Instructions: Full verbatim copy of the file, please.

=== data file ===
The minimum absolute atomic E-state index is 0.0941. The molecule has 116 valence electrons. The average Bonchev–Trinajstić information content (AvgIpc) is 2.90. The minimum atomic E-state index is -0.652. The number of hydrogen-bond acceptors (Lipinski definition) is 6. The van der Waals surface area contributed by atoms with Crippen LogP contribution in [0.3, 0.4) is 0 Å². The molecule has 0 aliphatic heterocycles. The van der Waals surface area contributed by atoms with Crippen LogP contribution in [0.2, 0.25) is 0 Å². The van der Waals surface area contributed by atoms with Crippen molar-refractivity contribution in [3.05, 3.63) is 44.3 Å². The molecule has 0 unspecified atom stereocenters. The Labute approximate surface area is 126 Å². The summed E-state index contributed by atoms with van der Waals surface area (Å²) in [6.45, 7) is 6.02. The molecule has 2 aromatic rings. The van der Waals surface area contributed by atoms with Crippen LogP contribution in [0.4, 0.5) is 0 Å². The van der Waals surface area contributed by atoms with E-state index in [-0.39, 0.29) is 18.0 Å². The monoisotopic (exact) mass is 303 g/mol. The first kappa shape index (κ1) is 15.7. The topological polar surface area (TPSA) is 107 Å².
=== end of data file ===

The minimum absolute atomic E-state index is 0.0941. The molecule has 116 valence electrons. The average Bonchev–Trinajstić information content (AvgIpc) is 2.90. The minimum atomic E-state index is -0.652. The number of hydrogen-bond acceptors (Lipinski definition) is 6. The van der Waals surface area contributed by atoms with Crippen LogP contribution in [0.3, 0.4) is 0 Å². The molecule has 0 aliphatic heterocycles. The van der Waals surface area contributed by atoms with Crippen LogP contribution in [0.2, 0.25) is 0 Å². The van der Waals surface area contributed by atoms with Crippen molar-refractivity contribution in [3.05, 3.63) is 44.3 Å². The molecule has 0 unspecified atom stereocenters. The Labute approximate surface area is 126 Å². The summed E-state index contributed by atoms with van der Waals surface area (Å²) in [6.45, 7) is 6.02. The molecule has 2 aromatic rings. The van der Waals surface area contributed by atoms with Crippen LogP contribution in [0.4, 0.5) is 0 Å². The van der Waals surface area contributed by atoms with E-state index in [-0.39, 0.29) is 18.0 Å². The monoisotopic (exact) mass is 303 g/mol. The first kappa shape index (κ1) is 15.7. The topological polar surface area (TPSA) is 107 Å².